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Pharmacokinetics of S-ketamine and R-ketamine and their active metabolites after racemic ketamine or S-ketamine intravenous administration in dogs sedated with medetomidine


Romagnoli, Noemi; Bektas, Rima N; Kutter, Annette P N; Barbarossa, Andrea; Roncada, Paola; Hartnack, Sonja; Bettschart-Wolfensberger, Regula (2020). Pharmacokinetics of S-ketamine and R-ketamine and their active metabolites after racemic ketamine or S-ketamine intravenous administration in dogs sedated with medetomidine. Veterinary Anaesthesia and Analgesia, 47(2):168-176.

Abstract

Objective: To assess the differences in the pharmacokinetic profiles of S-ketamine, R-ketamine and their metabolites, S-norketamine and R-norketamine, and to measure relevant physiologic variables after intravenous administration of racemic (RS) ketamine or S-ketamine alone in Beagle dogs sedated with medetomidine.
Study design: Experimental, blinded and randomized crossover study.
Animals: A total of six (three female and three male) adult Beagle dogs.
Methods: Medetomidine (450 μg m–2) was administered intramuscularly, followed by either S-ketamine (2 mg kg–1) or RS-ketamine (4 mg kg–1) 20 minutes later, both administered intravenously. Blood samples were collected before medetomidine administration and at multiple time points 1–900 minutes following the ketamine administration. Plasma samples were analysed using liquid chromatography–tandem mass spectrometry. Heart rate, respiratory rate, noninvasive blood pressure, haemoglobin saturation with oxygen and body temperature were measured at baseline, before ketamine administration, and 1, 2, 5, 10, 15, 20 and 30 minutes after ketamine administration. All cardiovascular variables, blood glucose, haemoglobin and lactate concentrations were analysed using different linear mixed effects models; the significance was set at p < 0.05.
Results: S-ketamine showed a two-compartment kinetic profile; no statistically significant differences were observed between its concentrations or in the calculated pharmacokinetic parameters following S- or RS-ketamine. When the racemic mixture was administered, no differences were detected between R- and S-ketamine concentrations, but the area under the curve (AUC) for R-norketamine was significantly lower than that for S-norketamine. Clinically relevant physiologic variables did not show statistically significant differences following the administration of the racemic mixture or of S-ketamine alone.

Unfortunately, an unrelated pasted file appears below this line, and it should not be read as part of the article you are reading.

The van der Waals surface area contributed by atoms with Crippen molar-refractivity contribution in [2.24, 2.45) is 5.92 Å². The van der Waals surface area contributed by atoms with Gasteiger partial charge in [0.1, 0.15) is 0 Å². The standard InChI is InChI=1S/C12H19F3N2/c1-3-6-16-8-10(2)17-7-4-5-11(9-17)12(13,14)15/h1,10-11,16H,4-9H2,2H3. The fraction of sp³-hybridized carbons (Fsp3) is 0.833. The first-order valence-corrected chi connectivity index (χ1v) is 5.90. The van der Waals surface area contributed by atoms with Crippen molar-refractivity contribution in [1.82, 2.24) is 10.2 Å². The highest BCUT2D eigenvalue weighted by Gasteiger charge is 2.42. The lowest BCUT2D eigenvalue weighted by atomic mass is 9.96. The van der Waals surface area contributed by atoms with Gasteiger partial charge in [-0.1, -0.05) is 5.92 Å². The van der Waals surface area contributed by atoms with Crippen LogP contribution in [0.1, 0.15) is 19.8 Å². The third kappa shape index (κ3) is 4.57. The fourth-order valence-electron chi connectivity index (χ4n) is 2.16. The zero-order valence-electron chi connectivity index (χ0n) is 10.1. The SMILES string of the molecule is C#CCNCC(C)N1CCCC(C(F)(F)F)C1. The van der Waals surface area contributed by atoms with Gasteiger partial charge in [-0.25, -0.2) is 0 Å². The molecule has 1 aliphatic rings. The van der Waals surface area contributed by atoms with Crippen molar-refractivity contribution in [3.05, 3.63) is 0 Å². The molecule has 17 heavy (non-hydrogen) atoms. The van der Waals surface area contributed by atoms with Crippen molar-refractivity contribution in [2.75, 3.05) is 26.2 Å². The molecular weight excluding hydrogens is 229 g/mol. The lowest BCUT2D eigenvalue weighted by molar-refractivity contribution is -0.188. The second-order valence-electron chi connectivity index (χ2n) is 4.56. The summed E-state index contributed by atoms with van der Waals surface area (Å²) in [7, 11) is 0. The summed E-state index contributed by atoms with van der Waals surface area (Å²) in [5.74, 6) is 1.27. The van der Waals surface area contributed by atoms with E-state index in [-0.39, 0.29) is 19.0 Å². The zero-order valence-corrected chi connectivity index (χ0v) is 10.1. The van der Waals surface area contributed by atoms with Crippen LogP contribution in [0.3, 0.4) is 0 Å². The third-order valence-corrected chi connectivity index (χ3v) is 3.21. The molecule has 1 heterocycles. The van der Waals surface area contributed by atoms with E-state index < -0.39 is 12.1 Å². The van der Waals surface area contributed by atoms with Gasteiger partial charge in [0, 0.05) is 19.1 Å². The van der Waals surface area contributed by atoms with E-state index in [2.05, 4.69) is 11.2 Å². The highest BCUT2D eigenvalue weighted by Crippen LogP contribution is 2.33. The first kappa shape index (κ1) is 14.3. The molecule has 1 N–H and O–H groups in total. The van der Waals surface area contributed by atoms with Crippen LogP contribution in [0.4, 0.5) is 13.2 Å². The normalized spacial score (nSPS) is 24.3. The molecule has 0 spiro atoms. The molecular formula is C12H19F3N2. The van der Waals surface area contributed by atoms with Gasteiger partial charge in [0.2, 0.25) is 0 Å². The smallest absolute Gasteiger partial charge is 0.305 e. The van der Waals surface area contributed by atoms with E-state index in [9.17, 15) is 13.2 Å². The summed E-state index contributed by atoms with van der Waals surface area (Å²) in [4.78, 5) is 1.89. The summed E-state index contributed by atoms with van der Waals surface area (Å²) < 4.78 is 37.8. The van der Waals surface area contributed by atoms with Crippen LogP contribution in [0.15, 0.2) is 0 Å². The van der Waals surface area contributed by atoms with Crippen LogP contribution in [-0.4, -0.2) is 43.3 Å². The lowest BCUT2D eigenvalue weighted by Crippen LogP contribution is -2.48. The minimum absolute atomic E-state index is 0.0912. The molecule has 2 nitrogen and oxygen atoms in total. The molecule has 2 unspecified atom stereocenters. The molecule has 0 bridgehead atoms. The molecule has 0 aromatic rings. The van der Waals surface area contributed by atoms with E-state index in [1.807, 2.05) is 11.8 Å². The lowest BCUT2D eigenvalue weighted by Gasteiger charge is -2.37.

Conclusions and clinical relevance: This study performed in dogs showed that RS-ketamine and S-ketamine combined with medetomidine showed enantioselective pharmacokinetics as S- and R-norketamine AUCs were different, but S-ketamine levels were identical.

Abstract

Objective: To assess the differences in the pharmacokinetic profiles of S-ketamine, R-ketamine and their metabolites, S-norketamine and R-norketamine, and to measure relevant physiologic variables after intravenous administration of racemic (RS) ketamine or S-ketamine alone in Beagle dogs sedated with medetomidine.
Study design: Experimental, blinded and randomized crossover study.
Animals: A total of six (three female and three male) adult Beagle dogs.
Methods: Medetomidine (450 μg m–2) was administered intramuscularly, followed by either S-ketamine (2 mg kg–1) or RS-ketamine (4 mg kg–1) 20 minutes later, both administered intravenously. Blood samples were collected before medetomidine administration and at multiple time points 1–900 minutes following the ketamine administration. Plasma samples were analysed using liquid chromatography–tandem mass spectrometry. Heart rate, respiratory rate, noninvasive blood pressure, haemoglobin saturation with oxygen and body temperature were measured at baseline, before ketamine administration, and 1, 2, 5, 10, 15, 20 and 30 minutes after ketamine administration. All cardiovascular variables, blood glucose, haemoglobin and lactate concentrations were analysed using different linear mixed effects models; the significance was set at p < 0.05.
Results: S-ketamine showed a two-compartment kinetic profile; no statistically significant differences were observed between its concentrations or in the calculated pharmacokinetic parameters following S- or RS-ketamine. When the racemic mixture was administered, no differences were detected between R- and S-ketamine concentrations, but the area under the curve (AUC) for R-norketamine was significantly lower than that for S-norketamine. Clinically relevant physiologic variables did not show statistically significant differences following the administration of the racemic mixture or of S-ketamine alone.
Conclusions and clinical relevance: This study performed in dogs showed that RS-ketamine and S-ketamine combined with medetomidine showed enantioselective pharmacokinetics as S- and R-norketamine AUCs were different, but S-ketamine levels were identical.

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Additional indexing

Item Type:Journal Article, refereed, original work
Communities & Collections:05 Vetsuisse Faculty > Chair in Veterinary Epidemiology
05 Vetsuisse Faculty > Veterinary Clinic > Department of Clinical Diagnostics and Services
Dewey Decimal Classification:610 Medicine & health
Uncontrolled Keywords:General Veterinary, S-ketamine; S-norketamine; canine; medetomidine; pharmacokinetics
Language:English
Date:1 March 2020
Deposited On:25 Nov 2019 11:01
Last Modified:25 Feb 2020 02:03
Publisher:Elsevier
ISSN:1467-2987
OA Status:Closed
Publisher DOI:https://doi.org/10.1016/j.vaa.2019.08.048
PubMed ID:31973916

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